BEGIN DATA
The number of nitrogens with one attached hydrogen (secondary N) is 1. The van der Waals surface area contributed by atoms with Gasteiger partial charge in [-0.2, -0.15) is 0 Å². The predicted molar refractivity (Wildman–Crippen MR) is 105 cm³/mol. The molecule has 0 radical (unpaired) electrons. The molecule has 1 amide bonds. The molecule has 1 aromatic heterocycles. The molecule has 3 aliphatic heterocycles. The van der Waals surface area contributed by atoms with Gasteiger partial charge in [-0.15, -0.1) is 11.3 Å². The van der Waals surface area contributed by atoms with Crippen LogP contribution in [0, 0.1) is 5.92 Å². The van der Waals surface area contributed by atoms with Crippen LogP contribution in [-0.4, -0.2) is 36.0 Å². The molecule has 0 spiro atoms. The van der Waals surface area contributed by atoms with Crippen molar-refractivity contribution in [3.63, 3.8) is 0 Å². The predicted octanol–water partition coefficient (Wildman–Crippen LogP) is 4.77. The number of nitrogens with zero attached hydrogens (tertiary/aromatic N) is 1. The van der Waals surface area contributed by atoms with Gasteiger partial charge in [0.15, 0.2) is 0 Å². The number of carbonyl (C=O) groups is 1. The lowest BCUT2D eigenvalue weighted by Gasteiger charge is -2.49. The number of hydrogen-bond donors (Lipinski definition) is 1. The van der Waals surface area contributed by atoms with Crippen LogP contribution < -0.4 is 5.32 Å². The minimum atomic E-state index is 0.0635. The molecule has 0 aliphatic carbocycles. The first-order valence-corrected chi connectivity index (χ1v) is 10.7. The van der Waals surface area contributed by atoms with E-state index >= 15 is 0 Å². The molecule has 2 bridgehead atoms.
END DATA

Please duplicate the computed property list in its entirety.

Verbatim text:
The number of nitrogens with one attached hydrogen (secondary N) is 1. The van der Waals surface area contributed by atoms with Gasteiger partial charge in [-0.2, -0.15) is 0 Å². The predicted molar refractivity (Wildman–Crippen MR) is 105 cm³/mol. The molecule has 0 radical (unpaired) electrons. The molecule has 1 amide bonds. The molecule has 1 aromatic heterocycles. The molecule has 3 aliphatic heterocycles. The van der Waals surface area contributed by atoms with Gasteiger partial charge in [-0.15, -0.1) is 11.3 Å². The van der Waals surface area contributed by atoms with Crippen LogP contribution in [0, 0.1) is 5.92 Å². The van der Waals surface area contributed by atoms with Crippen LogP contribution in [-0.4, -0.2) is 36.0 Å². The molecule has 0 spiro atoms. The van der Waals surface area contributed by atoms with Crippen molar-refractivity contribution in [3.63, 3.8) is 0 Å². The predicted octanol–water partition coefficient (Wildman–Crippen LogP) is 4.77. The number of nitrogens with zero attached hydrogens (tertiary/aromatic N) is 1. The van der Waals surface area contributed by atoms with Gasteiger partial charge in [0.15, 0.2) is 0 Å². The number of carbonyl (C=O) groups is 1. The lowest BCUT2D eigenvalue weighted by Gasteiger charge is -2.49. The number of hydrogen-bond donors (Lipinski definition) is 1. The van der Waals surface area contributed by atoms with Crippen LogP contribution < -0.4 is 5.32 Å². The minimum atomic E-state index is 0.0635. The molecule has 0 aliphatic carbocycles. The first-order valence-corrected chi connectivity index (χ1v) is 10.7. The van der Waals surface area contributed by atoms with E-state index >= 15 is 0 Å². The molecule has 2 bridgehead atoms.